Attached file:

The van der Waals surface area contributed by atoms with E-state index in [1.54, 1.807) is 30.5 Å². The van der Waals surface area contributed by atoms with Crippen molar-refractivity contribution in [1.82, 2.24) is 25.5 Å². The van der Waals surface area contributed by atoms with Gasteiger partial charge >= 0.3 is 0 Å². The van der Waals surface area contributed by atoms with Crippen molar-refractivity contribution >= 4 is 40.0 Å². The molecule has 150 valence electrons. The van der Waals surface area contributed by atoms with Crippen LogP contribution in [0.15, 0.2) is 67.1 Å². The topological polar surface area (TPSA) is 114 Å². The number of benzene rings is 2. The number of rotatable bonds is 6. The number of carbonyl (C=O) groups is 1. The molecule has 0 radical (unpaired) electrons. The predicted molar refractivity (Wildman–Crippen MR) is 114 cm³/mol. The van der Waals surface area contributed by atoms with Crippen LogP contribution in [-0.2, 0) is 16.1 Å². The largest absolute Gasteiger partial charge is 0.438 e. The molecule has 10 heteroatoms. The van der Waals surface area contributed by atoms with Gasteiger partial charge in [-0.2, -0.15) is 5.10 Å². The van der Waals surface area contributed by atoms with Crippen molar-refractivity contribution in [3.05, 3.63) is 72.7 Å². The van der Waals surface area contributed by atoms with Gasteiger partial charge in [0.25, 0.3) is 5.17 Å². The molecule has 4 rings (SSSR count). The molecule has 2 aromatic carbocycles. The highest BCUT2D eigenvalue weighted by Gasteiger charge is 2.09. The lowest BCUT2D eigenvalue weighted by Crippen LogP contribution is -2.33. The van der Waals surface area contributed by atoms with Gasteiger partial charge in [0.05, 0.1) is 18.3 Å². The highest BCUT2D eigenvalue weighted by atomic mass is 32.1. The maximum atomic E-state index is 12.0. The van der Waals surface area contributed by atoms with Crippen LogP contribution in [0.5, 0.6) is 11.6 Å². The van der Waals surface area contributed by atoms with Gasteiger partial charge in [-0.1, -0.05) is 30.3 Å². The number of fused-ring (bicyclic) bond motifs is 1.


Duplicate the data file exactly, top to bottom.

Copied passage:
The van der Waals surface area contributed by atoms with E-state index in [1.54, 1.807) is 30.5 Å². The van der Waals surface area contributed by atoms with Crippen molar-refractivity contribution in [1.82, 2.24) is 25.5 Å². The van der Waals surface area contributed by atoms with Gasteiger partial charge >= 0.3 is 0 Å². The van der Waals surface area contributed by atoms with Crippen molar-refractivity contribution >= 4 is 40.0 Å². The molecule has 150 valence electrons. The van der Waals surface area contributed by atoms with Crippen LogP contribution in [0.15, 0.2) is 67.1 Å². The topological polar surface area (TPSA) is 114 Å². The number of benzene rings is 2. The number of rotatable bonds is 6. The number of carbonyl (C=O) groups is 1. The molecule has 0 radical (unpaired) electrons. The predicted molar refractivity (Wildman–Crippen MR) is 114 cm³/mol. The van der Waals surface area contributed by atoms with Crippen LogP contribution in [-0.2, 0) is 16.1 Å². The largest absolute Gasteiger partial charge is 0.438 e. The molecule has 10 heteroatoms. The van der Waals surface area contributed by atoms with Gasteiger partial charge in [-0.2, -0.15) is 5.10 Å². The van der Waals surface area contributed by atoms with Crippen molar-refractivity contribution in [3.05, 3.63) is 72.7 Å². The van der Waals surface area contributed by atoms with Gasteiger partial charge in [0.25, 0.3) is 5.17 Å². The molecule has 4 rings (SSSR count). The molecule has 2 aromatic carbocycles. The highest BCUT2D eigenvalue weighted by Gasteiger charge is 2.09. The lowest BCUT2D eigenvalue weighted by Crippen LogP contribution is -2.33. The van der Waals surface area contributed by atoms with Gasteiger partial charge in [0.05, 0.1) is 18.3 Å². The highest BCUT2D eigenvalue weighted by atomic mass is 32.1. The maximum atomic E-state index is 12.0. The van der Waals surface area contributed by atoms with Crippen LogP contribution in [0.5, 0.6) is 11.6 Å². The van der Waals surface area contributed by atoms with Gasteiger partial charge in [-0.1, -0.05) is 30.3 Å². The number of fused-ring (bicyclic) bond motifs is 1.